“I don’t know if anybody at the age of 38 had ever done the job before, but certainly no woman had. It caused a seismic shock – in fact, one of my colleagues sent me a book on behalf of them all saying, ‘To Jean Corston, on her appointment as south-west regional organiser, whether deserved or not’,” she says.

Since then she has been the first woman in a number of roles, including overseeing the 1985 Labour Party conference.

This was a tough task, and not just because of the miner’s strike or the recent Grand Hotel bombing in Brighton that had nearly killed Margaret Thatcher.

Her selection solicited the comment: “You can’t have a woman running the conference, she’ll cry!”

These experiences led her to believe it is important for women to support each other in the workplace.

“Women in politics are often queen bees,” she says —referencing Thatcher as a prime example.

“I always tried very hard to be a worker bee — to say, ‘For God’s sake, if I can do it, you can,’” she adds.

Alongside this work ethic, Lady Corston seems to have never stopped learning, something that shone through in 1986 when she decided to depart from politics to study law at the London School of Economics.

She gained a 2:1 and went on to train at the Inns of Court.

But her career as a barrister was derailed when Labour MP Dawn Primarolo prompted her to put her name on the shortlist for MP for Bristol East, just to make up the numbers.

She assumed she was “not left-wing enough” to be selected, yet by the 1992 election found herself in the House of Commons.

“In my first parliament I didn’t like it at all and I would count the days until a recess. The second parliament I grew to quite like it and the third parliament I loved it. I think I became thoroughly institutionalised,” she says.

Lady Corston worked on select committees, tackled issues such as literacy and unemployment, and became the first female chair of the parliamentary Labour Party.

She says she built “a very good working relationship, with absolute openness” with then-prime minister Tony Blair, despite acknowledging that issues such as the Iraq war meant “it wasn’t an easy time”.

She eventually stood down in 2005, and was told by Mr Blair: “Don’t think you’re going off into the sunset — I want you to go right down the other end.”

And that was exactly what she did, moving to the House of Lords, where she was made a life peer and a baroness.

Here she achieved one of the things she is “most proud of”— securing a ban on routine strip searching in women’s prisons, as part of an investigation into vulnerable women in the criminal justice system that resulted in the ‘Corston Report’.

It is one of her many achievements, alongside her most recent work with the Social Mobility Committee, and even her young grandson understood its significance.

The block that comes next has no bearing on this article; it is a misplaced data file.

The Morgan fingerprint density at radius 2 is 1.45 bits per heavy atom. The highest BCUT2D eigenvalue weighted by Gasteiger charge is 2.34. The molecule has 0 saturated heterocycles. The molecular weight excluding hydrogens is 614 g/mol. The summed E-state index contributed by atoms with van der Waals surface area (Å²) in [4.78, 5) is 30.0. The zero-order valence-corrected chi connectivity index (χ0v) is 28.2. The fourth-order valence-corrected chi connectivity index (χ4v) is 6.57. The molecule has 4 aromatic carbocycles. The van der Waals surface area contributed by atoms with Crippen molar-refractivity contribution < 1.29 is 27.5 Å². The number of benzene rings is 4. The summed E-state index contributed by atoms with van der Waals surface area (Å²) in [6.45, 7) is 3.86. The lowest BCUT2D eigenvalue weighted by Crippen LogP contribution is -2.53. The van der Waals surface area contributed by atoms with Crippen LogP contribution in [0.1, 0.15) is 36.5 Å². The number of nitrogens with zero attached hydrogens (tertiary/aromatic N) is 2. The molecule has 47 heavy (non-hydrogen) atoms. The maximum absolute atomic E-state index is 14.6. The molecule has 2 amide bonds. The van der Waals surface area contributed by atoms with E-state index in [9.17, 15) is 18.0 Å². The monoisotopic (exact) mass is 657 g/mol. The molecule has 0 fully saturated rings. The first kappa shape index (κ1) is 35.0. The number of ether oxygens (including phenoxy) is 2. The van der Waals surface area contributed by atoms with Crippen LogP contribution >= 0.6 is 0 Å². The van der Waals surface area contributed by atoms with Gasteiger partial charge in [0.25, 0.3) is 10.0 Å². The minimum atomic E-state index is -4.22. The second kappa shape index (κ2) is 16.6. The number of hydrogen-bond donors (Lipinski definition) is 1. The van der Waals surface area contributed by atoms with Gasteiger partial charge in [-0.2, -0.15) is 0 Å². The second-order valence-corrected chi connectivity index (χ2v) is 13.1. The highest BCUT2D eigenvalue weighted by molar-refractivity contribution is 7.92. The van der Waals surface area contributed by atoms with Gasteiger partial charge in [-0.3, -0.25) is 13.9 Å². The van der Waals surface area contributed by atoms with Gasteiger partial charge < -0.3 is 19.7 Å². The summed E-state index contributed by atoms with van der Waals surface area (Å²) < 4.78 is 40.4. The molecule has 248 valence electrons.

“He once asked me, ‘Can we put that on your headstone?’” she recalls.

“I said to him, ‘I don’t think there will be room, darling.’”


What’s your favourite book?

I have read a book or story every day of my life since I could read, and picking one is impossible, but if I had to choose one bit of fiction which made me think, it would be The Golden Notebook by Doris Lessing. Essential reading for all!

What do you do to switch off from work?

I love gardening, and know that it is a process, not an event, and that you have to be patient.

What’s your pet hate?


If you could invite anyone to a dinner party, living or dead, who would it be?

Mary Wollstonecraft. She wrote ‘A Vindication of the Rights of Women’ in 1792.

What did you want to be when you were growing up?

When I was 13, I briefly wanted to be a missionary in India. After that, I just knew that I did not want to work in a factory.



1942 Born in Hull

Education & Career:

1958:Left school and became a civil servant at HMIT (now HMRC)

1961: Married Christopher Corston and moved to Nairobi, Kenya

1963: Daughter Sarah born

1965: Moved to back to UK to Gloucester, son David born

1966: Moved to Taunton, enrolled at Somerset College of Art and Technology

1976: Became assistant to the Labour regional organiser for the south-west

1980: Appointed first female Labour regional organiser for the south-west

1985: Married Peter Townsend, oversaw Labour Party conference

1989-90: Studied at the Inns of Court School of Law as a barrister

1992: Elected as Labour MP for Bristol East

2001: Made first female chair of the Parliamentary Labour Party

2005: Stood down from House of Commons, joined House of Lords as life peer and created baroness

2007: Corston report published

2015: Appointed chair of House of Lords Social Mobility Committee